by Gregory Macora
Near the beginning of second quarter, a sudden change took place in the Media Center. Adorning each large, round table was a sticker stating that only 5 people were allowed to the table at a time.
At first these stickers were largely ignored, taken as a suggestion, rather than a requirement. Then, students were asked to leave the library if they violated the rules. Naturally, this was very aggravating to the students, mostly seniors who wanted to hang out with their friends or do homework in a place other than the noisy, packed, student center.
The problem has recently worsened, with the round tables not only having a limit of five, but now intended to be quiet group study. Currently, deans prowl the library, providing further enforcement of the rules.
However, the uproar from the students about Media Center limitations may not be entirely justified. After all, the Media Center is a library, a place intended to be a quieter, smaller area for studying, which many students use to socialize.
The Beak interviewed Ms. Waters about what she thought of the situation. She said that the changes were actually prompted by student complaints that the library was too loud, and that it was difficult to get work done, which also came up last year in student government meetings.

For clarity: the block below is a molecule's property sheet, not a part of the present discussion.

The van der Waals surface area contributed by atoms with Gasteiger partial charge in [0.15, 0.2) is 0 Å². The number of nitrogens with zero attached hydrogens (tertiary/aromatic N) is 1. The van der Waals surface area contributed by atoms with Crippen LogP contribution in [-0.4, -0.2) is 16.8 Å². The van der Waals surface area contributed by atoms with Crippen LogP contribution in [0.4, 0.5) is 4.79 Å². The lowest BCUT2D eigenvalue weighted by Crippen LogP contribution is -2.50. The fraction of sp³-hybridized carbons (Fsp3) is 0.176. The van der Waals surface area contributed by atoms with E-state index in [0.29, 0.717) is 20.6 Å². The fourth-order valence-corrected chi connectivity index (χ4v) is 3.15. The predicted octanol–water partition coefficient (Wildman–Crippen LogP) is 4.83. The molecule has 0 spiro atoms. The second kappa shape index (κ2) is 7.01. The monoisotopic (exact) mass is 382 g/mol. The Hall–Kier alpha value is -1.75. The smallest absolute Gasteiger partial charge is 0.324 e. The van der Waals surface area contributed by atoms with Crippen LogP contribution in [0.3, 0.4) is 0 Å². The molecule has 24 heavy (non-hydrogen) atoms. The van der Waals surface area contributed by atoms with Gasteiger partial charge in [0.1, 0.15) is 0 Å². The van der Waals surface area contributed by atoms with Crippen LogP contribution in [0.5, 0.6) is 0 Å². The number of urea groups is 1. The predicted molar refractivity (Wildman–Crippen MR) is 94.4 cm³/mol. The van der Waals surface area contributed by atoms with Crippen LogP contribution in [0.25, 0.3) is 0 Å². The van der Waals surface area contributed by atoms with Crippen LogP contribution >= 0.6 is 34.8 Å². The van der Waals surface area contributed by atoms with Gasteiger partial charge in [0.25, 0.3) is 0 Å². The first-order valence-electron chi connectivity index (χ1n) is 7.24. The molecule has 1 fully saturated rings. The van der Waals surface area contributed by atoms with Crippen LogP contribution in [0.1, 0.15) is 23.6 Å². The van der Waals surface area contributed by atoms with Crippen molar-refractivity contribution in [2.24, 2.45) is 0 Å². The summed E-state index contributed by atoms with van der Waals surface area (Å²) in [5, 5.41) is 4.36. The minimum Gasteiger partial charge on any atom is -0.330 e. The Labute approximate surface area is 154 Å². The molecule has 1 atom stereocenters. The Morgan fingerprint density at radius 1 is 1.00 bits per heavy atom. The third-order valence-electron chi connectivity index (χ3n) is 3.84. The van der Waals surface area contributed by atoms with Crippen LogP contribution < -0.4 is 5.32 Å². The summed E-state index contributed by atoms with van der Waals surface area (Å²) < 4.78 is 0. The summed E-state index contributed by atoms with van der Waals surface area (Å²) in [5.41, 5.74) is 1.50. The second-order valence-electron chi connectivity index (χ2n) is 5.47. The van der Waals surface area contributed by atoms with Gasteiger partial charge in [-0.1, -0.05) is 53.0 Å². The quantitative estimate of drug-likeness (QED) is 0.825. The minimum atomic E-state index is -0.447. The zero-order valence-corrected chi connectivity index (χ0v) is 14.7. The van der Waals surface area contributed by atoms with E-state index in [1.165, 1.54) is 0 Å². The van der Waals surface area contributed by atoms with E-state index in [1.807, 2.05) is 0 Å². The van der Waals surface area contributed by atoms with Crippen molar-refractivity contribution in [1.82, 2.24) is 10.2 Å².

If one was to look at the silent study carols now they are absolutely packed almost every block, indicating a strong need for a quieter Media Center.
Many of the changes to the Media Center layout was to make the back of the student center quieter, and push group study to the front, limiting the amount of noise that could reach studying students.
The reality, in fact, begged the need for a change. The Media Center is often full of students, which poses as a fire hazard and annoyance for traversing teachers. Ms. Waters informed us that that the 5 student per table limit was created in response to this issue, to limit the number of people in the Media Center to about 200 due to the fire code. Previously, before the limit, students would fill the center of the library with so many chairs that it became extremely difficult to move through the area.
Ideally, other rooms in the Media Center could be opened up for group study, but there would need to be a teacher in those rooms for that to happen. There simply isn’t enough staff to allow for students to use those rooms freely. In fact, many of the issues with the Media Center stem from the sheer size of the school, making it exponentially more difficult to manage students.
Clearly, there are two sides to this issue and no easy solution. The Media Center should stay readily available to all students, but what degree of freedom will they have within the library, and is it fair for kids to be kicked out? It is important to recognize that the Media Center is shared by the entire school and that allowing large, noisy groups of people, comes at a cost to others who want a more academic area.
Whether one agrees or disagrees with the changes, they are not set in stone, and are constantly changing. The Media Center specialists are very open to suggestions and students should feel free reach out to them in person or through the Schoology group. Hopefully a compromise can be reached in the future, but until then students will have to deal with a more restricted Media Center.
Photo by Gregory Macora